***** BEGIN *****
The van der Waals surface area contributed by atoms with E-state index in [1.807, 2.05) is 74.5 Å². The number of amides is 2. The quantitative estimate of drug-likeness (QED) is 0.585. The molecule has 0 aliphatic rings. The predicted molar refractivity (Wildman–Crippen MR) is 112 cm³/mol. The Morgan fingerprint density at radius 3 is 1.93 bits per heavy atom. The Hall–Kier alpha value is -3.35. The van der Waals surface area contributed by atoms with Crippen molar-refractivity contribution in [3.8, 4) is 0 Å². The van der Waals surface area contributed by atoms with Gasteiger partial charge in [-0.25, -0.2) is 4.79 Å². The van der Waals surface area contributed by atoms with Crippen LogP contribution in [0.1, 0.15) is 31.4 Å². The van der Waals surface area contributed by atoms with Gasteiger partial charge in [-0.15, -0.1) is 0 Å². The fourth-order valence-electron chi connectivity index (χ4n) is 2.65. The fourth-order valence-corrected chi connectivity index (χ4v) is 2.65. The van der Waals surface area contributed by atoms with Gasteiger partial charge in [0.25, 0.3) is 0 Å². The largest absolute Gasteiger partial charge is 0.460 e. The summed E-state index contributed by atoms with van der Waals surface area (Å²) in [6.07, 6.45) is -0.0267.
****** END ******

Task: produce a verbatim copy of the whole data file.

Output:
The van der Waals surface area contributed by atoms with E-state index in [1.807, 2.05) is 74.5 Å². The number of amides is 2. The quantitative estimate of drug-likeness (QED) is 0.585. The molecule has 0 aliphatic rings. The predicted molar refractivity (Wildman–Crippen MR) is 112 cm³/mol. The Morgan fingerprint density at radius 3 is 1.93 bits per heavy atom. The Hall–Kier alpha value is -3.35. The van der Waals surface area contributed by atoms with Crippen molar-refractivity contribution in [3.8, 4) is 0 Å². The van der Waals surface area contributed by atoms with Gasteiger partial charge in [-0.25, -0.2) is 4.79 Å². The van der Waals surface area contributed by atoms with Crippen LogP contribution in [0.1, 0.15) is 31.4 Å². The van der Waals surface area contributed by atoms with Gasteiger partial charge in [-0.15, -0.1) is 0 Å². The fourth-order valence-electron chi connectivity index (χ4n) is 2.65. The fourth-order valence-corrected chi connectivity index (χ4v) is 2.65. The van der Waals surface area contributed by atoms with Gasteiger partial charge in [0.25, 0.3) is 0 Å². The largest absolute Gasteiger partial charge is 0.460 e. The summed E-state index contributed by atoms with van der Waals surface area (Å²) in [6.07, 6.45) is -0.0267.